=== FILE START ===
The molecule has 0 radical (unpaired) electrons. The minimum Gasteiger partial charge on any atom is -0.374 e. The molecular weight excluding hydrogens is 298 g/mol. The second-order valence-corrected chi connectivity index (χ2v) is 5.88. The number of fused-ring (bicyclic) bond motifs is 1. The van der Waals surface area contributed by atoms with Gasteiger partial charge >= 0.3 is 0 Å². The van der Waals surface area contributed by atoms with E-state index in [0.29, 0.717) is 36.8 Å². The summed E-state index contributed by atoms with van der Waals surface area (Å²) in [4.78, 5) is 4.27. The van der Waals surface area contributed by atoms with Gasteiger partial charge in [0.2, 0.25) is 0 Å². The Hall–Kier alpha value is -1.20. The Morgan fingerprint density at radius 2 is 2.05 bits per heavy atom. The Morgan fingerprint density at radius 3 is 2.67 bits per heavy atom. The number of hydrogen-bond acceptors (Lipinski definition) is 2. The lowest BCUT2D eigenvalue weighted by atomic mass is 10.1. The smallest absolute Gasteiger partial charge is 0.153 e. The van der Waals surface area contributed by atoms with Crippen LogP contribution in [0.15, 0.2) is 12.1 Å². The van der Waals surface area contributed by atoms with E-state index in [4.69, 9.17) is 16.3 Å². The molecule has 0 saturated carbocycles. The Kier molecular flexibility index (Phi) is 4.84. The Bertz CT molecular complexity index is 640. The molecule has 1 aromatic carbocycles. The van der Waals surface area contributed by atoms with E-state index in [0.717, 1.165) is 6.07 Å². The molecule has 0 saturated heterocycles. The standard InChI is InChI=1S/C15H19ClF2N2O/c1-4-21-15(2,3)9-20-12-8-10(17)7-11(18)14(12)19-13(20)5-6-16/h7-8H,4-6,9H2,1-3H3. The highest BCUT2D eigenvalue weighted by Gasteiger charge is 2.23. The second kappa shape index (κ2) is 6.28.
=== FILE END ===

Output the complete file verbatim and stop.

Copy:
The molecule has 0 radical (unpaired) electrons. The minimum Gasteiger partial charge on any atom is -0.374 e. The molecular weight excluding hydrogens is 298 g/mol. The second-order valence-corrected chi connectivity index (χ2v) is 5.88. The number of fused-ring (bicyclic) bond motifs is 1. The van der Waals surface area contributed by atoms with Gasteiger partial charge >= 0.3 is 0 Å². The van der Waals surface area contributed by atoms with E-state index in [0.29, 0.717) is 36.8 Å². The summed E-state index contributed by atoms with van der Waals surface area (Å²) in [4.78, 5) is 4.27. The van der Waals surface area contributed by atoms with Gasteiger partial charge in [0.2, 0.25) is 0 Å². The Hall–Kier alpha value is -1.20. The Morgan fingerprint density at radius 2 is 2.05 bits per heavy atom. The Morgan fingerprint density at radius 3 is 2.67 bits per heavy atom. The number of hydrogen-bond acceptors (Lipinski definition) is 2. The lowest BCUT2D eigenvalue weighted by atomic mass is 10.1. The smallest absolute Gasteiger partial charge is 0.153 e. The van der Waals surface area contributed by atoms with Crippen LogP contribution in [0.15, 0.2) is 12.1 Å². The van der Waals surface area contributed by atoms with E-state index in [4.69, 9.17) is 16.3 Å². The molecule has 0 saturated carbocycles. The Kier molecular flexibility index (Phi) is 4.84. The Bertz CT molecular complexity index is 640. The molecule has 1 aromatic carbocycles. The van der Waals surface area contributed by atoms with E-state index in [0.717, 1.165) is 6.07 Å². The molecule has 0 saturated heterocycles. The standard InChI is InChI=1S/C15H19ClF2N2O/c1-4-21-15(2,3)9-20-12-8-10(17)7-11(18)14(12)19-13(20)5-6-16/h7-8H,4-6,9H2,1-3H3. The highest BCUT2D eigenvalue weighted by Gasteiger charge is 2.23. The second kappa shape index (κ2) is 6.28.